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The Future of the Automobile
by Robert J. Sawyer
Written for the National Post, February, 2007
Copyright © 2007 by Robert J. Sawyer
All Rights Reserved.
For the car of the future, the trick is finding the balance
between Ralph Nader and the Chevrolet dream. Nader, of course,
famously declared some cars unsafe at any speed; what he and I
want are cars that are safe at any speed. But the Chevrolet
dream their 1950s slogan was "See the USA in your Chevrolet"
was that it was just you and the open road, and you were in
We're going to see more and more automation as time goes on.
Making a car that goes more than 100 km/h isn't a huge
engineering problem but human drivers can't respond fast
enough to make those speeds safe. Personally, I'm all in favor
of letting the car drive itself (just as airplanes now mostly fly
themselves). I'd much rather trust my life to the efforts of
engineers and programmers than the angry, sleepy, distracted,
incompetent, inebriated people who are behind a lot of wheels
It's often been said that anyone could have predicted the
automobile, but only a science-fiction writer could have
predicted the traffic jam. Well, here I am predicting the end of
traffic jams: computer-controlled cars won't get in each other's
way, and they won't slow down as their drivers gawk at accident
in part because there will be many fewer accidents, and in
part because the passengers in the car will be able to get a
decent look without the car going at a slower speed.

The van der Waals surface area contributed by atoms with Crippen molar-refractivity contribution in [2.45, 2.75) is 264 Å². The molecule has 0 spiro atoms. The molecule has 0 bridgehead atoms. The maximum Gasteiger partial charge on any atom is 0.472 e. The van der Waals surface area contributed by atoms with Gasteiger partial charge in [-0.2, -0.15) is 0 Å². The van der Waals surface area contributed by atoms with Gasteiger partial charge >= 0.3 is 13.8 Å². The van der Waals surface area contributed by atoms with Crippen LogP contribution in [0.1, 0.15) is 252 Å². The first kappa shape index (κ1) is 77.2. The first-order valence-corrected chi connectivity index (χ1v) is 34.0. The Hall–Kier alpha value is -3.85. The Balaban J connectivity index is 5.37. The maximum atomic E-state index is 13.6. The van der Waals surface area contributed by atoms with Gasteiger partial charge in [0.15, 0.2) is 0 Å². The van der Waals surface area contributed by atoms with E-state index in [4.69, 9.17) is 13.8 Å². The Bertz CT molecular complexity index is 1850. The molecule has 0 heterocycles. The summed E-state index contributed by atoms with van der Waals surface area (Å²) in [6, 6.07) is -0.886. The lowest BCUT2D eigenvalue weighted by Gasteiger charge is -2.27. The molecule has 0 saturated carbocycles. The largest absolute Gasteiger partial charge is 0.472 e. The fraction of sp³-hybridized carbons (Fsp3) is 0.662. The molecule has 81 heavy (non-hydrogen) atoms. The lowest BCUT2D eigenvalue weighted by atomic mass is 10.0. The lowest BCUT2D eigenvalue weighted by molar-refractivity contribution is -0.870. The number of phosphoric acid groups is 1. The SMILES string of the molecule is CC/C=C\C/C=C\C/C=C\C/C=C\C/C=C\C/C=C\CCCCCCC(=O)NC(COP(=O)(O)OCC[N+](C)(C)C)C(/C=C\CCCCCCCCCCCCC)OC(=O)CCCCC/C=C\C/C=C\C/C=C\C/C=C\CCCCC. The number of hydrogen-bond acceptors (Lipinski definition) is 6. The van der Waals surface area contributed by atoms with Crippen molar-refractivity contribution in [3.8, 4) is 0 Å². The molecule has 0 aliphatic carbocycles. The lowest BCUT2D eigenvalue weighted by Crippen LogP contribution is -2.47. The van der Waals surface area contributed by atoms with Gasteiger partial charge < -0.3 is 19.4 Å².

There really are a lot of pluses to the self-driving car: you
can sleep, drink, read, watch TV, do work whatever you want
while getting safely and efficiently to your destination. For my
money, we can't make the transition soon enough. "Road rage"
will be a thing of the past; there's no reason driving should be
frustrating, or why vehicular accidents should be the leading
cause of death of men under the age of 25.
Still, there will be a desire to get out on the open highway and
just drive people do enjoy that, and it won't entirely
disappear. But in the future when we talk about hybrid cars
we'll mean cars that can be both self-driven and controlled by a
driver; the terms "manual" and "automatic" won't refer to
transmissions but the totality of operating the vehicle. So,
yeah, you can get out on the highway when the mood strikes you
but most of the other vehicles will still be driving themselves.
Power sources, of course, will continue to improve; we'll
eventually give up internal-combustion motors all together.
Hydrogen fuel cells and electric cars will be the order of the
And what about that most central of science-fictional notions,
the flying car? Yes, that too, will eventually come; in my novel
Rollback, to be released in April,
I have the first flying cars
being demonstrated at Expo '67 2067, that is, Canada's
bicentennial. I think that's about the right timeframe. The
engineering won't take that long, but dealing with the legal
hurdles will. Imagine the lawsuit when George Jetson
accidentally stalls out above a school playground and comes
plummeting to the Earth, wiping out a bunch of third-graders.
No, the flying car will have to be automated; it's too dangerous
otherwise. But we will want them, because maneuvering in three
dimensions eliminates a lot of congestion, and because part of
the fun of driving is seeing the sights, and the sights always
look good from up in the sky.
Keys will disappear completely; the car will know your
biometrics, and open its doors only for you. As for car
fashions, paints will be replaced with nanotech finishes that can
change color at will no reason to be stuck with a car that's
last year's color. The car will also be self-cleaning, inside
and out, and minor nicks and scratches will heal themselves; the
car wash will be a thing of the past. Oh, and everyone will
have an e-ink display on their bumper no more tattered
stickers, but rather a display that can be updated in real time
with your current bon mot you wish to share with the rest of the
world. I know what mine will say: "Quiet, please! Driver is
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